District 5 News Header Image

May 8, 2013

In this issue:

A Note from Councilmember Capitelli
Downtown Post Office Update
Friends of the Fountain: Balustrade Project
Chocolate and Chalk Festival on North Shattuck
Coffee with the Councilmember
Measure M Community Meeting
Berkeley Police Neighborhood Alert
District 5 Organizing for Pet Donations
City Contacts and Resources

A Note From Councilmember Capitelli

Dear District 5 Neighbors,

For some months, we have been faced with a seemingly endless barrage of violent images from within our country: a string of senseless mass shootings and most recently the bombing at the Boston Marathon. As parents, as community members, and as Americans we are faced with many questions; what motivates the perpetrators, why do these events happen so frequently and why are we unable to strengthen our laws to prevent more violence in the future (exemplified by the inability of the US Senate to pass some kind of stronger gun control legislation).

Late in April I had the honor of addressing a group of Berkeley citizens actively discussing these questions. Organized by the Congregation Netivot Shalom, the attendees represented many different faiths but shared a common commitment to their community and to positive action in the face of all these questions.

My remarks included a personal anecdote about an old, dear friend. He had been a Richmond police officer for many years and had too many times been a witness to the destructive aftermath of community violence. In response to my frustration over the lack of adequate gun control, he said if people didn’t have guns, they would use knives. If they didn’t have knives, they would use fists. Wherever people don’t have hope there will be violence.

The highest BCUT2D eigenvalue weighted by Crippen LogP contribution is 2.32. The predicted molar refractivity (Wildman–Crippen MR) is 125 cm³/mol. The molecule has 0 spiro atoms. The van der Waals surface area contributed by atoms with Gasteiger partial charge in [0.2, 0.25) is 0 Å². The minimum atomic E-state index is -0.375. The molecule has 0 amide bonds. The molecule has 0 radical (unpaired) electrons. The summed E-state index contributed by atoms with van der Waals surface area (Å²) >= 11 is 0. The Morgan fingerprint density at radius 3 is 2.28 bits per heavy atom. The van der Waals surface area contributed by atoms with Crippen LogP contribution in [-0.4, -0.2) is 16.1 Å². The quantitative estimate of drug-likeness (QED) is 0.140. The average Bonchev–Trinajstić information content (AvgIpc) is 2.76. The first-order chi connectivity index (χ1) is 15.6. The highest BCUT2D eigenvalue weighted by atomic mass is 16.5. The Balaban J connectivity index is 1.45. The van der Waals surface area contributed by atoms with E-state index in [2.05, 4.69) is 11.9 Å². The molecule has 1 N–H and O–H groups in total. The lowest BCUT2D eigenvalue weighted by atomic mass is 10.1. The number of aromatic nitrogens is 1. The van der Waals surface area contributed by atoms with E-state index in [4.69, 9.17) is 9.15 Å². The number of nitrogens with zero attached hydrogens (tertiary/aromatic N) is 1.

So our challenge as caring community members is to do what we can locally to end the cycle of hopelessness. As we all know, hopelessness can begin in many different ways and at many different times in people’s lives. I believe that ending hopelessness for our kids means, in part, access to a quality education. That includes resources and encouragement from us so they can be ready to learn when they come to school. City officials don’t control the learning environments, but we are definitely key partners in creating a supportive atmosphere with clear expectations.

2020 Vision, a citywide movement to ensure academic success and well-being for all children and youth growing up in Berkeley, has institutionalized that partnership. As an original member of its 0 to 5 years subcommittee since 2008, I have worked very hard to research tangible strategies that will insure that young children are ready to learn when they enter kindergarten.

My work with Berkeley parents also brought me to the Alcohol, Tobacco and Other Drugs (ATOD) task force, a City/BUSD collaborative working group. For the past two years I have worked with parents, City and school district staff who are committed to creating an atmosphere where our kids are not only in the classroom but ready to learn once they are there.